Balletomane

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The following article is from The Great Soviet Encyclopedia (1979). It might be outdated or ideologically biased.

Balletomane

 

one who loves and constantly attends the ballet. There were many balletomanes in Russia in the second half of the 19th century. They included members of the Russian intelligentsia who sometimes emerged as theoreticians and historians of the art of ballet, among them K. Skal’kovskii, A. Pleshcheev, S. Khudekov, and V. Svet-lov. The term came into use in Western Europe considerably later than in Russia.

REFERENCES

Pleshcheev, A. Chto vspomnilos’: Aktery i pisateli, vol. 3. St. Petersburg, 1914
Haskell, A. L. Balletomania,17th ed. London, 1946.
The Great Soviet Encyclopedia, 3rd Edition (1970-1979). © 2010 The Gale Group, Inc. All rights reserved.
References in periodicals archive ?
Perhaps I was inching closer to the role of the dance-drunk balletomane.
Reviews and articles written at the time by prominent writers such as Theophile Gautier focused as much on the physical charms of the leading dancers as on their artistic interpretations, fanning the passions of competing male balletomanes who argued vehemently for either the ethereal quality of a Marie Taglioni or the sensuality of a Fanny Elssler.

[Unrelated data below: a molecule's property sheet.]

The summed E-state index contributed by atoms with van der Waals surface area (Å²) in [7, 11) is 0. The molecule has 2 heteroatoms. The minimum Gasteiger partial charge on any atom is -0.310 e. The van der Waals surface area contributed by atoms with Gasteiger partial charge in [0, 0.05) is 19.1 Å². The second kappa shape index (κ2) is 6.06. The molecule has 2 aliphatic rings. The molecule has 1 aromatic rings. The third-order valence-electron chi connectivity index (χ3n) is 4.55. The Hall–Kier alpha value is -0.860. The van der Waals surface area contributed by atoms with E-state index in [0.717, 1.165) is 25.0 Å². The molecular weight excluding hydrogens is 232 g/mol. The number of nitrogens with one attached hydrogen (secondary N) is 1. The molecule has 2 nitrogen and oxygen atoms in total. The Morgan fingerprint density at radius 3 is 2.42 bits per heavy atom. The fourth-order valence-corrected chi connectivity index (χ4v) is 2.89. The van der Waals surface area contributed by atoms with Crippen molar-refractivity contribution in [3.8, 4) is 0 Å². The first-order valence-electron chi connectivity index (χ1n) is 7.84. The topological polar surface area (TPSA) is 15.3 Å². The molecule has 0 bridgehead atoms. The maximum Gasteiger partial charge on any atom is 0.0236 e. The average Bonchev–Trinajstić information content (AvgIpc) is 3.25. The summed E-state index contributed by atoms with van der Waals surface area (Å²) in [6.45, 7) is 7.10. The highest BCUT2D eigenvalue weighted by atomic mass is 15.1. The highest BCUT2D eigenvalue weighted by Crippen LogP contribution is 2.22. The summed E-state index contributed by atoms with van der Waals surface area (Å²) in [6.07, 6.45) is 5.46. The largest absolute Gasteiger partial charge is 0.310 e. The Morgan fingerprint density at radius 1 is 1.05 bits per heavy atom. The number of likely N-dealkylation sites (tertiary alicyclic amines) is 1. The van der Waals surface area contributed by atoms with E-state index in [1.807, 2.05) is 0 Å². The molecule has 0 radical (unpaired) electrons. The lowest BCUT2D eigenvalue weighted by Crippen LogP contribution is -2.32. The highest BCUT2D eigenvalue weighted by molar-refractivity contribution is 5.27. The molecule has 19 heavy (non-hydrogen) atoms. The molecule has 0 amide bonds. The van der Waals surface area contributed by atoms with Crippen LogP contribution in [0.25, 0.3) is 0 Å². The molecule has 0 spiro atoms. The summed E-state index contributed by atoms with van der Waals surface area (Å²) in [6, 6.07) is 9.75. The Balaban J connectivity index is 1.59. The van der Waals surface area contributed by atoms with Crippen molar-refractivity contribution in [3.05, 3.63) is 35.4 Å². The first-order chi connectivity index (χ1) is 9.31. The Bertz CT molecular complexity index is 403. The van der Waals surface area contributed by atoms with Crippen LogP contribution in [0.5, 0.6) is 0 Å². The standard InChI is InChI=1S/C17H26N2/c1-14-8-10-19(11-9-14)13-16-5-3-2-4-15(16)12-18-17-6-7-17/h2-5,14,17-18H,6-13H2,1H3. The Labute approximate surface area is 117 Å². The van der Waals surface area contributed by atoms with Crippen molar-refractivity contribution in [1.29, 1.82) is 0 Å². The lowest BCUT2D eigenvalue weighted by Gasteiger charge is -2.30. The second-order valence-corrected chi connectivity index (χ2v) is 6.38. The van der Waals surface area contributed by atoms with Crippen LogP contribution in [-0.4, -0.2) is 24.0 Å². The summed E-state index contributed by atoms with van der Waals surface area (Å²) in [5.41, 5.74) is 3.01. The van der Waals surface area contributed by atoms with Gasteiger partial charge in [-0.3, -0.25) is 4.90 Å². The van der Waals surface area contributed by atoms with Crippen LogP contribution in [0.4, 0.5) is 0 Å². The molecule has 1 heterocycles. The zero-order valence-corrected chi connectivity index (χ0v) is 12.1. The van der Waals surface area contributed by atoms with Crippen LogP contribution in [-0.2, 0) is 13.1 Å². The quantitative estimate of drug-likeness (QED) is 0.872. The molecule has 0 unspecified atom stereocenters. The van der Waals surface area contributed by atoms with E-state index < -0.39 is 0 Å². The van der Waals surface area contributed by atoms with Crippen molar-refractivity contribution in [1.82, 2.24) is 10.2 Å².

Of those, Hilda Riveros's, set for Ballet de Santiago's 1993 Stuttgart debut by the fire-brand Chilean who had mentored the teenaged Jimmy in Peru during the early stages of his career, has hardly been seen anywhere else, so most balletomanes really know only the other two.
The balletomanes yawned and chatted through the songs; Shakespearean purists looked down their noses; and the Purcellians felt cross that the eyes had it more often their own way.(76)
That sort of peremptory responseto music, especially eighteenth-century music, drives some balletomanes into a rage.
The Sultan's mime wasn't clear and to balletomanes, it looked cliched.
Dance is central to the cultural life of Cuba, a country of balletomanes and social dancers, innovators and classicists.
Partnering, always one of Askegard's strengths, was also different, involving far morerisktaking,butithasbeenhisparticular assetatCityBallet,whereheandthe5-foot-9- inchKowroskiformedthekindofphysically attuned union balletomanes await.
Kick off the holiday season with other balletomanes at Michael's On East.
Meanwhile, the following June would hatch a new batch of hopefuls, and balletomanes would again flutter like moths during a full moon: Monique's fouettes, Miranda's gleam, Jenifer's hairline, Maria's long long everything.
Appearances by Birmingham Royal Ballet are a popular annual fixture on the Symphony Hall calendar and Friday's programme of bite-size tasters, with TV gardener Alan Titchmarsh on hand to guide the uninitiated, had clearly been designed more with novices in mind than seasoned balletomanes. With the exception of Tchaikovksy's Sleeping Beauty 'Rose Adagio', which provided the most classical and elegantly danced climax for Nao Sakuma and four handsome princes, all the numbers were either solos or pas de deux.
(It is scheduled for just three more performances this season.) And balletomanes will want to make return visits to drink in the nuances of two segments in particular.